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How Ancient Greece and Rome influence today’s kids’ books

September 11, 2015

percy jackson greek heroesThe recent release of Rick Riordan’s new book Percy Jackson and the Greek Heroes is a reminder of the appeal of the rich stories, images and ideas of the classical world.

In fact, many children’s books are inspired in some way by Ancient Greece and Rome.

Just think of all the wise owl characters in children’s stories: the owl was a symbol for Athena, the Greek god of wisdom.

“If anyone knows anything about anything,” said Bear to himself,

“it’s Owl who knows something about something.”


Artemis Fowl

Artemis FowlThe Artemis Fowl books were influenced by Greek and Roman names and concepts as well as myths and folklore from author Eoin Colfer’s native Ireland.

Colfer told the Reading is Fundamental website that “In Ireland myths and legends are a big part of the culture. We are taught them in school. I developed an interest in fantasy stories as early as five—when my mom and dad would tell us stories of great heroes, dragons and fairies. So my parents are to blame…or to thank.”

And of the inspiration for Artemis’ name, he says “When I came up with the character, I wove him into a story I was already writing about fairies. The name Artemis comes from the Greek goddess of the hunt and means ‘the hunter’ when it is given to a boy. I thought this was quite apt.”

You’ll find classical references in various other character’s names, such as Julius Root which recalls Julius Caesar.



Harry Potter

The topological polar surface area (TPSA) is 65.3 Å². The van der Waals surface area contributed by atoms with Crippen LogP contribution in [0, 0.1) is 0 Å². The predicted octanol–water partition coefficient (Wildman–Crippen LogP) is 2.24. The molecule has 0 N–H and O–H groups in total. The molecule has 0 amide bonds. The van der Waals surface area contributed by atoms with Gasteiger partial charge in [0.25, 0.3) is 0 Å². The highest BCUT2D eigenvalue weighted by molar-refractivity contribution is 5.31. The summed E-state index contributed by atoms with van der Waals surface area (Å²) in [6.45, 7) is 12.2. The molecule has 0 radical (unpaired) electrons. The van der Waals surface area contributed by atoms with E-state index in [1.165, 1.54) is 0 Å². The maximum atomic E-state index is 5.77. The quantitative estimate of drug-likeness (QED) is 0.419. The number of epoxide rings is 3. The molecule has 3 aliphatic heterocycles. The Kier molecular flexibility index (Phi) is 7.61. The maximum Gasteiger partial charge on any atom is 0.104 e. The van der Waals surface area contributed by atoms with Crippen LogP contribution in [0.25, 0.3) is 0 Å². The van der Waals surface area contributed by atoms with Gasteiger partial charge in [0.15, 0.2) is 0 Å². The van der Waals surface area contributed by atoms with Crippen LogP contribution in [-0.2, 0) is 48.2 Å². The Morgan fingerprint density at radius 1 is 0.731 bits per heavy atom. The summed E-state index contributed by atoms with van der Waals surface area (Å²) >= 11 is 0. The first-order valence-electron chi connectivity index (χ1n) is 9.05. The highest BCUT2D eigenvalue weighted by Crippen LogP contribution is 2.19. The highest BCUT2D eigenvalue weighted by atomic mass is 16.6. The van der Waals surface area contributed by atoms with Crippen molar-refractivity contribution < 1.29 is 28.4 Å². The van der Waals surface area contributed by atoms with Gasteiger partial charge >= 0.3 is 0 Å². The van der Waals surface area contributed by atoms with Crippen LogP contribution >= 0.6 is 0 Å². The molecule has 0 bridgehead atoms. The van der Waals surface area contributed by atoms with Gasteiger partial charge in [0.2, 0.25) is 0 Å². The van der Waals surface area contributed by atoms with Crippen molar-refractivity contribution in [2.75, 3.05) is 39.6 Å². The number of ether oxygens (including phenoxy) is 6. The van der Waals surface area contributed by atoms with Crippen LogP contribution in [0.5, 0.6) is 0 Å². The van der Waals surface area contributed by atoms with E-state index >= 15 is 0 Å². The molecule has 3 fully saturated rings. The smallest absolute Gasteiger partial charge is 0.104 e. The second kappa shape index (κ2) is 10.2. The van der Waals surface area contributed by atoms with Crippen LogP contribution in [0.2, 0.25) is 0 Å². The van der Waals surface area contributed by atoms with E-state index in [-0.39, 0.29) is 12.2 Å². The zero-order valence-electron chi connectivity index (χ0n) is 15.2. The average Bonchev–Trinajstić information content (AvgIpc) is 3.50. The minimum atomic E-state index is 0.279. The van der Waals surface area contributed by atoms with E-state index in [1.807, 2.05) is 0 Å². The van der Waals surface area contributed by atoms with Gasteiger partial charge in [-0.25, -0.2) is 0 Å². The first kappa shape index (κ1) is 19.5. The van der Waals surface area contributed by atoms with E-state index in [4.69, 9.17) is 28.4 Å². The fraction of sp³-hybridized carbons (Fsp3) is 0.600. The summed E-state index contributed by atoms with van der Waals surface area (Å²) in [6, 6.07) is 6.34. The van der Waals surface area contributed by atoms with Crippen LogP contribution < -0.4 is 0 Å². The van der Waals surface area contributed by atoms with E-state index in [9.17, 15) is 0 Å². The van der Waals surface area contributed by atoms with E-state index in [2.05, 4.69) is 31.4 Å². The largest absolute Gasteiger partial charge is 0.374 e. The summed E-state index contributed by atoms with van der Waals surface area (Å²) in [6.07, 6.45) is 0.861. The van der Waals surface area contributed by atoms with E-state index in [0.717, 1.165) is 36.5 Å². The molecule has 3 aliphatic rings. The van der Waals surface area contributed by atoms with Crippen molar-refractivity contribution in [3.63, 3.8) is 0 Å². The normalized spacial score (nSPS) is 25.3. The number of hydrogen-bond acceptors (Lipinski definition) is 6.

Harry Potter Philosopher's StoneJ.K. Rowling studied Classics at university (in a commencement address to students at Harvard University she revealed ‘I cannot remember telling my parents that I was studying Classics; they might well have found out for the first time on graduation day. Of all the subjects on this planet, I think they would have been hard put to name one less useful than Greek mythology when it came to securing the keys to an executive bathroom.’)

Her Harry Potter books have too many classical references to count, for example:

The spells throughout the books have Latin roots, from ‘crucio’ (I torture) to ‘accio’ (I summon).

There are classical references in character names: the word draco means “serpent” or “dragon”, and in ancient Athens the lawmaker Draco was responsible for encoding a range of laws which were known to be particularly strict: the theft of a piece of fruit or sleeping in a public place were punishable by death, and other minor offences could see a person turned from a free citizen to a slave. Hence the term “draconian”.

And Fluffy, Hagrid’s 3-headed dog, is modelled on Cerberus, the dog which guards the Underworld. In Harry Potter and the Philosopher’s Stone, Professor Quirrel plays a song to send Fluffy to sleep, just as Orpheus played a harp to Cerberus.


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